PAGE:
The Iraqis are not the only ones suffering under a UN embargo with air travel restrictions. Libyans are hurting as well. In October, 1997, South Africa's president, Nelson Mandela lashed out at the U.S. for criticizing his trip to Libya to thank Khaddafy, who supported him in his long battle against apartheid. Washington had rebuked Mandela for visiting a people isolated by UN sanctions.
Many Americans, ignorant of history and attuned to a government-subservient media, see Libya's Omar Khaddafy as a demon, a terrorist, a threat to Mideast peace. Khaddafy, a Muslim, graduated from Sandhurst, a prestigious English military academy. In a 1969 coup assisted by our CIA he overthrew pro-Western King Idris and joined the Arab League. Khaddafy forced the U.S. to close its huge Wheelus Air Force Base, ousted the British from Tripoli, and nationalized Libyan Oil. Because of these acts and because, unlike the former King, he refused to become our puppet, he quickly became the target of U.S. anger. The United States' attitude did not improve when Khaddafy lent support to the IRA in Ireland, to the PLO and to those Philippine groups opposing Marcos' corrupt regime. Our State Department, always angry at any foreign leader it can't control, has replied with a series of dirty tricks aimed at unseating Khaddafy.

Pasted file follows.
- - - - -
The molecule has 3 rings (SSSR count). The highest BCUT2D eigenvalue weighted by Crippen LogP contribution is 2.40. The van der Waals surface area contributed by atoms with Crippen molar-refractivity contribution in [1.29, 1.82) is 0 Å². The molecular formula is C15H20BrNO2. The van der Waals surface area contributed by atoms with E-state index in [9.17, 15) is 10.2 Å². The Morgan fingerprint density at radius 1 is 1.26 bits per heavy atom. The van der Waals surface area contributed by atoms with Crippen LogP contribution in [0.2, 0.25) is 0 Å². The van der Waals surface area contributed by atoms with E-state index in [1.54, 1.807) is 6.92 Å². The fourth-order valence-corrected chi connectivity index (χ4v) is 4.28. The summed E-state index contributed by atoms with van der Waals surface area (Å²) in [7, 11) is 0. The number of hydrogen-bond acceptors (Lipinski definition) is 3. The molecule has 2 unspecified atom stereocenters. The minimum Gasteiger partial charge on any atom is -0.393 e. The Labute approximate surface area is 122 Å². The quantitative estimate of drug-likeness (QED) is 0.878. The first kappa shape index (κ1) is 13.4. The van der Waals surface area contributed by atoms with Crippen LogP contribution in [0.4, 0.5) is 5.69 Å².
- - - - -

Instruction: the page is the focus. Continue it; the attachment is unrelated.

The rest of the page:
On June 27, 1980, Itavia Flight #870 with 81 persons aboard, flying from Bologna, Italy to Palermo, Sicily, disappeared from the radar screen just before 9:00 p.m. Italian officials suggested "structural failure." When the wreckage was eventually brought up from the ocean floor and reassembled, experts agreed the plane had been brought down by an air-to-air missile. Khaddafy, in a special radio broadcast had claimed his private jet had been in that same air space that night and suggested that NATO jets had mistaken the Italian DC-9 for their intended target. Fighter jets from carriers of both French and U.S. fleets were in the area when Flight 870 disappeared. Both countries denied their culpability, but refused to cooperate in the investigation. Thirteen years after the shoot-down, the key witness in the on-going investigation was murdered, January, 1993.